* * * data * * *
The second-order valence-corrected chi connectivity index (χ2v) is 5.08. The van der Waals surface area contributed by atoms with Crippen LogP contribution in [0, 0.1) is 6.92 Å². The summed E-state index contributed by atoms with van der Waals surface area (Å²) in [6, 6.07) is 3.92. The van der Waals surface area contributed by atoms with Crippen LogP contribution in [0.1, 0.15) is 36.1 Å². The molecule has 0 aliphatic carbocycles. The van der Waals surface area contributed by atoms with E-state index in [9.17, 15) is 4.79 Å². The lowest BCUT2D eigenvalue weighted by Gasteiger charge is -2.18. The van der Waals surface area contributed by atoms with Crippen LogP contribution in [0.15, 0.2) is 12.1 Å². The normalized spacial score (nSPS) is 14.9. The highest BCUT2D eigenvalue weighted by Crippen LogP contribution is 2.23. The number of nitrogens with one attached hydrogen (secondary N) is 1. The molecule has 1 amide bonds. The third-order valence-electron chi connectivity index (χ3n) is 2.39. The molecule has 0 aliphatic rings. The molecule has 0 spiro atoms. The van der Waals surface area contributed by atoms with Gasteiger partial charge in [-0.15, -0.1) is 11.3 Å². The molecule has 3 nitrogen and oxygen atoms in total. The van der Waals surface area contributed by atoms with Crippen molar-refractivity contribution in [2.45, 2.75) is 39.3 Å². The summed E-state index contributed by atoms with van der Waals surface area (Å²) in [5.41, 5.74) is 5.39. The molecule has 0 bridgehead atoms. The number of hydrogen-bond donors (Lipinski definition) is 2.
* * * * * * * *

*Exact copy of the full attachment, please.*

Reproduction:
The second-order valence-corrected chi connectivity index (χ2v) is 5.08. The van der Waals surface area contributed by atoms with Crippen LogP contribution in [0, 0.1) is 6.92 Å². The summed E-state index contributed by atoms with van der Waals surface area (Å²) in [6, 6.07) is 3.92. The van der Waals surface area contributed by atoms with Crippen LogP contribution in [0.1, 0.15) is 36.1 Å². The molecule has 0 aliphatic carbocycles. The van der Waals surface area contributed by atoms with E-state index in [9.17, 15) is 4.79 Å². The lowest BCUT2D eigenvalue weighted by Gasteiger charge is -2.18. The van der Waals surface area contributed by atoms with Crippen LogP contribution in [0.15, 0.2) is 12.1 Å². The normalized spacial score (nSPS) is 14.9. The highest BCUT2D eigenvalue weighted by Crippen LogP contribution is 2.23. The number of nitrogens with one attached hydrogen (secondary N) is 1. The molecule has 1 amide bonds. The third-order valence-electron chi connectivity index (χ3n) is 2.39. The molecule has 0 aliphatic rings. The molecule has 0 spiro atoms. The van der Waals surface area contributed by atoms with Gasteiger partial charge in [-0.15, -0.1) is 11.3 Å². The molecule has 3 nitrogen and oxygen atoms in total. The van der Waals surface area contributed by atoms with Crippen molar-refractivity contribution in [2.45, 2.75) is 39.3 Å². The summed E-state index contributed by atoms with van der Waals surface area (Å²) in [5.41, 5.74) is 5.39. The molecule has 0 bridgehead atoms. The number of hydrogen-bond donors (Lipinski definition) is 2.